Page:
What does our planet’s sustainability mean to you? Join Ann Arbor Climate Mobilization and the U-M Museum of Art for a Die-in to take place in the UMMA exhibition The World to Come: Art in the Age of the Anthropocene. This event is intended to raise awareness about both the climate crisis and the sixth extinction and rally our community to fight for a sustainable future.
A “die-in” is a protest meant to illustrate what is at stake if we don’t act. The event will start with the die-in inside the Museum where participants will lie or sit motionless in the gallery for eleven minutes (symbolizing the number of years we have left to enact meaningful change and avert the worst climate catastrophes). Following this, participants will meet on the Museum steps and hear the words of local speakers addressing our current environmental situation.
Meet in the Taubman Gallery, 2nd floor. Please leave large signs outside the Museum; UMMA will have a place to leave these and other items that pose a safety risk inside the building.
The World to Come: Art in the Age of the Anthropocene is organized by the Harn Museum of Art at the University of Florida and curated by Kerry Oliver-Smith, Harn Museum of Art Curator of Contemporary Art. Support for the exhibition is provided by the Andy Warhol Foundation for the Visual Arts, UF Office of the Provost, National Endowment for the Arts, C. Frederick and Aase B. Thompson Foundation, Ken and Laura Berns, Daniel and Kathleen Hayman, Ken and Linda McGurn, Susan Milbrath, an anonymous foundation, UF Center for Humanities and the Public Sphere, UF Office of Research and Robert and Carolyn Thoburn, with additional support from a group of environmentally-minded supporters, the Robert C. and Nancy Magoon Contemporary Exhibition and Publication Endowment, Harn Program Endowment, and the Harn Annual Fund.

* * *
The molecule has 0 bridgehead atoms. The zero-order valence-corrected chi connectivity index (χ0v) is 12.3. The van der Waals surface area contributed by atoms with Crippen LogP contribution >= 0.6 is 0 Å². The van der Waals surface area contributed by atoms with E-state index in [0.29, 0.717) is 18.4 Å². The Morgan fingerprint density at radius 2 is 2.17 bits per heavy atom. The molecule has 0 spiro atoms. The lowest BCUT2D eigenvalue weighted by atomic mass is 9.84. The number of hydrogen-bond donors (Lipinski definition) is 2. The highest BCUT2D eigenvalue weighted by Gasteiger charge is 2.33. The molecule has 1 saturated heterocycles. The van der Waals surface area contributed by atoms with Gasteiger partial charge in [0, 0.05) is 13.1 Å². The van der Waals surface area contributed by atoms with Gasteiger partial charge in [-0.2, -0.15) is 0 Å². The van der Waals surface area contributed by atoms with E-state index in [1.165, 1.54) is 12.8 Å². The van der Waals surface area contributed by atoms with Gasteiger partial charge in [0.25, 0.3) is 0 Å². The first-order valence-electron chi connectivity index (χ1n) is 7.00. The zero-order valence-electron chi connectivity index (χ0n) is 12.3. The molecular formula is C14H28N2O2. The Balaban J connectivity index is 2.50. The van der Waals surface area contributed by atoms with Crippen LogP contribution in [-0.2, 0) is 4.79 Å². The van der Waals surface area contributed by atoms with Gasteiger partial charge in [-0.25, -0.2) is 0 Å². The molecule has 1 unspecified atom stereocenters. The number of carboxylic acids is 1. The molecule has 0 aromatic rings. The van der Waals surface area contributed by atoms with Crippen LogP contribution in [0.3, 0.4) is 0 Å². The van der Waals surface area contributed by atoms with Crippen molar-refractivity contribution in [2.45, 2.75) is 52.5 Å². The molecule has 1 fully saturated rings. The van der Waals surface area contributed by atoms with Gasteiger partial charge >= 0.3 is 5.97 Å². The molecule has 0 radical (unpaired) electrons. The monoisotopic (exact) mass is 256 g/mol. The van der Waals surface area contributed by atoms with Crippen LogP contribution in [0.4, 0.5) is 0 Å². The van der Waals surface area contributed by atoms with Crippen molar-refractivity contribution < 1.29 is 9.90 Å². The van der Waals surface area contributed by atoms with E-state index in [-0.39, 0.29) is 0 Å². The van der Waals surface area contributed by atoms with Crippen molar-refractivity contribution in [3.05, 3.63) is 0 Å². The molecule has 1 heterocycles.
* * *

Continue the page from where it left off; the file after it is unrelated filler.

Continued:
Lead support for the local presentation of this exhibition is provided by Lizzie and Jonathan Tisch, the University of Michigan Office of the Provost, Michigan Medicine, Tom Porter in honor of the Michigan Climate Action Network, the Herbert W. and Susan L. Johe Endowment, and the University of Michigan Penny W. Stamps School of Art and Design and School for Environment and Sustainability.